## Implications

1. When secondary goals are added to an experiment there is a risk of over-specification. In other words, we ask too many questions from too few replicates. When an experiment is over-specified the assumptions of the statistical models can be compromised. For example, if we ask whether expression increases over time, a simple linear model may be sufficient, because there is an assumption of an approximately linear response. However, if we change the question to ask whether there is a change in expression, there is no longer an assumption of linearity. In this case an ANOVA would be appropriate, because it can detect transient changes in expression. Importantly, ANOVA analysis requires more time points and does not tell us if expression increased over time. Ideally, there should be enough time and concentration sampling points to account for all real responses. In practice, the number of samples that can be processed in an experiment is limited, and the experimental design is of necessity a compromise. The experimenter should keep the compromises in the experimental design in mind when interpreting the results.

2. "If you torture the data long enough it will confess." This adage, attributed to John Freund, points to an important yet frequently neglected part of experimental design: defining the end of data analysis. Defining the end of the analysis is distinguished from goal setting by the recognition that a given study may not satisfy the experimenters expectations. The natural temptation is to reanalyze the data, often with different methods, until the sought-after answer is evident. This post hoc approach can be very misleading. Statistical tests run serially do not have the same authentic probability of success as one test run in isolation. That is, if test after test is run until one test is 'significant' the value of that significance is suspect. Eventually, if a sufficient number of t tests are performed on random data, the probability of getting a t test of 95% confidence approaches 100%. More specifically, if 100 tests are made, the chances of getting at least one false positive for which the p value is 0.05 or lower is 99.4% (Cobb 1997). Serial analysis without multiple comparison correction is therefore inherently suspect. This effect is recognized and is addressed by multiple comparison correction techniques such as Bonferroni. With microarray data this problem is greatly magnified, due to the large number of transcripts and the comparatively small number of samples. Always remember that measuring 10 transcripts of five rats or 20 000 transcripts of five rats has only the statistical power of five. If your analysis of five rats does not definitively answer your key question, test more animals or use the information you gained to redesign the experiment. There is far more value in replicating the biology than manipulating the data.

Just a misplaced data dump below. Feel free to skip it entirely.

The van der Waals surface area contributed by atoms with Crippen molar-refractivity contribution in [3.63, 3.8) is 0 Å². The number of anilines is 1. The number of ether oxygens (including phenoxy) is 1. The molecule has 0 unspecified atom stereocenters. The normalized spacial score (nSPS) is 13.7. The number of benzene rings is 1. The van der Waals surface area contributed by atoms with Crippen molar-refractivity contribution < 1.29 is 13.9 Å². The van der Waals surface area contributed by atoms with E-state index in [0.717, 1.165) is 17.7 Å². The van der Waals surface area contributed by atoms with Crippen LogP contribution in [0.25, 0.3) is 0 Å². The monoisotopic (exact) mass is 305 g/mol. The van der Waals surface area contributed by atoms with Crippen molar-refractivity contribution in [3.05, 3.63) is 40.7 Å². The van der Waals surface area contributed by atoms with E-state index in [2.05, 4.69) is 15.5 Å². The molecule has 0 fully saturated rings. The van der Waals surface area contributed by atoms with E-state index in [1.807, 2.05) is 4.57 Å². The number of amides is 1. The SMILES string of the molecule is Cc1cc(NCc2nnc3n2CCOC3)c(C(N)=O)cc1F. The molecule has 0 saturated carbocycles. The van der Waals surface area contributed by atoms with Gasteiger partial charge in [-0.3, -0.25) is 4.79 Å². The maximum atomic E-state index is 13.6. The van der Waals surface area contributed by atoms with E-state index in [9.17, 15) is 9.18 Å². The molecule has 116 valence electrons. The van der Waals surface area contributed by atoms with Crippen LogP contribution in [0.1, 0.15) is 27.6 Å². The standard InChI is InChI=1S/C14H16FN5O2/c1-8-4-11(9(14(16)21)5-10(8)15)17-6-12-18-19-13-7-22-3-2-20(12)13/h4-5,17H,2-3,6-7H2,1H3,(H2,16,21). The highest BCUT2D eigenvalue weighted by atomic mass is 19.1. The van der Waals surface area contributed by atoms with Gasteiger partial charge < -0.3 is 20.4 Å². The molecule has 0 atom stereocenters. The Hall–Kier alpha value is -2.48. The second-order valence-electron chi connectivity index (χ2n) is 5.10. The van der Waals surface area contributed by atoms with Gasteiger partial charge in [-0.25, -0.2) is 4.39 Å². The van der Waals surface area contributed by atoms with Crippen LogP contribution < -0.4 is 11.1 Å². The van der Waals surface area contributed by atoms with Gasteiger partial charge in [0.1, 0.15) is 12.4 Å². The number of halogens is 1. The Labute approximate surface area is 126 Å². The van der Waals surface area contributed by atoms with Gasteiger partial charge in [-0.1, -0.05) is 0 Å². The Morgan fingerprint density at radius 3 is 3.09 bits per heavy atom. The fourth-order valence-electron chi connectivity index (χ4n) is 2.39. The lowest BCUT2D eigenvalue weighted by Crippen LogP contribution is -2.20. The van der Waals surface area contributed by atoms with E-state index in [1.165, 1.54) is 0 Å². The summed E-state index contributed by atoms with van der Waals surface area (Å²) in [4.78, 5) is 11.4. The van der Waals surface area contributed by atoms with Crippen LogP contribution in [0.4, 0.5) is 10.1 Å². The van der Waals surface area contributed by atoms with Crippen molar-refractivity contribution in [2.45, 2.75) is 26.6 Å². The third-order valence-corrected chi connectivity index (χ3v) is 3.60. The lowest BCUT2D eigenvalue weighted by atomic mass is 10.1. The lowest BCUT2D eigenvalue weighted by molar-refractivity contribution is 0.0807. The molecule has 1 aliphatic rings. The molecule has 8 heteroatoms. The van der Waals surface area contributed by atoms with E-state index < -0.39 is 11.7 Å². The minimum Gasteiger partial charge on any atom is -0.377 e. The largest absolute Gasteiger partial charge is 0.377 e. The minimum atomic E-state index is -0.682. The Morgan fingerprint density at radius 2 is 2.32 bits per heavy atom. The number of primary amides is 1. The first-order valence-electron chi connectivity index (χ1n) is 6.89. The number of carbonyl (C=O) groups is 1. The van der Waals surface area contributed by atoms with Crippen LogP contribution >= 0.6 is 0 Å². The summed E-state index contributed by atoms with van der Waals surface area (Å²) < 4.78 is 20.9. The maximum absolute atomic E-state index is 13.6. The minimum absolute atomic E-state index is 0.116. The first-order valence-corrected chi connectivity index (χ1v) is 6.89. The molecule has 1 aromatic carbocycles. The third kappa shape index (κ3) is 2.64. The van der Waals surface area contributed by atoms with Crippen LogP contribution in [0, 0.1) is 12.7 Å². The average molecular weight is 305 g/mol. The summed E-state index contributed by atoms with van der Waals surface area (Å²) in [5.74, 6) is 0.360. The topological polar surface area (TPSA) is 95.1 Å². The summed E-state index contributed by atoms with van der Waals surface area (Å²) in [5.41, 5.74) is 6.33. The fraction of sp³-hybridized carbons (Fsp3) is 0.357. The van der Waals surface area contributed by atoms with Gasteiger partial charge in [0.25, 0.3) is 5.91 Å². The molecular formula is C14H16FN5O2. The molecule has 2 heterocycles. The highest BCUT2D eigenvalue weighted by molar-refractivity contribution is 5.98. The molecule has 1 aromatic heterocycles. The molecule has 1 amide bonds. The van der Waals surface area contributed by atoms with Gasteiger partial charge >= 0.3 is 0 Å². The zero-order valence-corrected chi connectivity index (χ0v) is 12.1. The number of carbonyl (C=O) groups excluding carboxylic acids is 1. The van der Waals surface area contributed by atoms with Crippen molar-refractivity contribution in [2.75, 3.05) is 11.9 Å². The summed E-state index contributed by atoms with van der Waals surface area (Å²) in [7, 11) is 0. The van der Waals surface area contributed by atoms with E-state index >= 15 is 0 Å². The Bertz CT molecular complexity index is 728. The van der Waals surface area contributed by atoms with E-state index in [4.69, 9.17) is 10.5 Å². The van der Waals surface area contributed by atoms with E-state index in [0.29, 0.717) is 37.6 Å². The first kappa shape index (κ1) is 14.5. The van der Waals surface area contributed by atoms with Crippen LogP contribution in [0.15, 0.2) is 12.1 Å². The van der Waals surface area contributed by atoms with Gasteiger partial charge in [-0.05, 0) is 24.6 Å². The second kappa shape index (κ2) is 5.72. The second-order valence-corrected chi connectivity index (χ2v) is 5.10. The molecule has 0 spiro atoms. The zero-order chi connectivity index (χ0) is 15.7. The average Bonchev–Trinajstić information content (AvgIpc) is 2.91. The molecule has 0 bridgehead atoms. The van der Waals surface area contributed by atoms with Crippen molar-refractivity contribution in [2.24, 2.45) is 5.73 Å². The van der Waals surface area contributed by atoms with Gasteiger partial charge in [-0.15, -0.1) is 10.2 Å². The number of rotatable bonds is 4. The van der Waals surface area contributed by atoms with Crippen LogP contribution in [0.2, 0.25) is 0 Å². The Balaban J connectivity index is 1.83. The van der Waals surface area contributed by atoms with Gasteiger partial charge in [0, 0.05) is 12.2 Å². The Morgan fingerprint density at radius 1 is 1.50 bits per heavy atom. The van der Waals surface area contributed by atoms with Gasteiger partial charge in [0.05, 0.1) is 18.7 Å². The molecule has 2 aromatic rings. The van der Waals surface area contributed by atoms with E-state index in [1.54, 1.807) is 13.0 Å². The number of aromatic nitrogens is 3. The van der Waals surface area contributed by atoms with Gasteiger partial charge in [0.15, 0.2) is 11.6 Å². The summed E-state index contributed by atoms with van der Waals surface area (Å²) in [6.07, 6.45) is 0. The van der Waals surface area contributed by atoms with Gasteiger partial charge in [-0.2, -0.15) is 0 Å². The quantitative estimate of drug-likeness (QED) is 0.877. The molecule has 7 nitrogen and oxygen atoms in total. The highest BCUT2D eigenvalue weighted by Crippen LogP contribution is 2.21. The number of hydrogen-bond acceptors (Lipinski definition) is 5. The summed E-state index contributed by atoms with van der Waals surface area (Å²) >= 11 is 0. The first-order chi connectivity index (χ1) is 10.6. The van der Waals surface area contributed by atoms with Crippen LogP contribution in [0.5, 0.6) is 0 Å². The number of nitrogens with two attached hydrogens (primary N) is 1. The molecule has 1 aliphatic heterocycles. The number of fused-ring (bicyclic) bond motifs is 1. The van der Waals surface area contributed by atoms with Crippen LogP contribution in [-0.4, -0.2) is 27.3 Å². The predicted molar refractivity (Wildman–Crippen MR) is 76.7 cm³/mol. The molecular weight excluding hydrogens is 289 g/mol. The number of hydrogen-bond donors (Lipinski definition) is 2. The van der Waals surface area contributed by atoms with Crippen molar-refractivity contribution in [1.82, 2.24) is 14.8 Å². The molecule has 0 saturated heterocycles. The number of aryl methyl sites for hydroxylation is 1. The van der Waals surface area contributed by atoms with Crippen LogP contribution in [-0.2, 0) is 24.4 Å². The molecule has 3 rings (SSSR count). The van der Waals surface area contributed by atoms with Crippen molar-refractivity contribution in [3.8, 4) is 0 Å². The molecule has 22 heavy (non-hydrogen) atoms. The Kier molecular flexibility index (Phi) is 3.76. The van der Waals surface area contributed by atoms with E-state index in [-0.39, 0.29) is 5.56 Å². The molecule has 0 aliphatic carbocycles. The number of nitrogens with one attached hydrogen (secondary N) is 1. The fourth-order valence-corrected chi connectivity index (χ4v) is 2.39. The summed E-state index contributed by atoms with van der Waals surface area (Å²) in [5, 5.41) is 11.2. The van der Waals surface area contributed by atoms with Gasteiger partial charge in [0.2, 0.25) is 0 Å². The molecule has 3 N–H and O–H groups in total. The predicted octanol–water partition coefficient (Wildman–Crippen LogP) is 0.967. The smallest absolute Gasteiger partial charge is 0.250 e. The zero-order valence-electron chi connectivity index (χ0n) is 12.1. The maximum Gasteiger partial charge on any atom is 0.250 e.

3. Experimental design should be guided by the analysis you plan to apply. For example, a statistical model that assumes a continuous response such as linear regression fails if the response is not linear. But if there are too few time points, there is no indication that the model has failed and real results, such as rapid fluctuations in gene expression, may be missed.

4. The experimental design should match the technology employed. In two-colour microarray experiments all measurements are relative. To avoid forced pairing of samples and controls, it is common practice to use a pooled control on all arrays to facilitate relative measurements. In single-colour experiments, such as GeneChip® arrays, controls should not be pooled. Pooling controls reduces the power of the statistical analysis significantly. The optimal experimental design, in which there is an equal number of control and treated samples, is balanced. The decision to treat samples and controls as paired or not can be taken later at the analysis stage.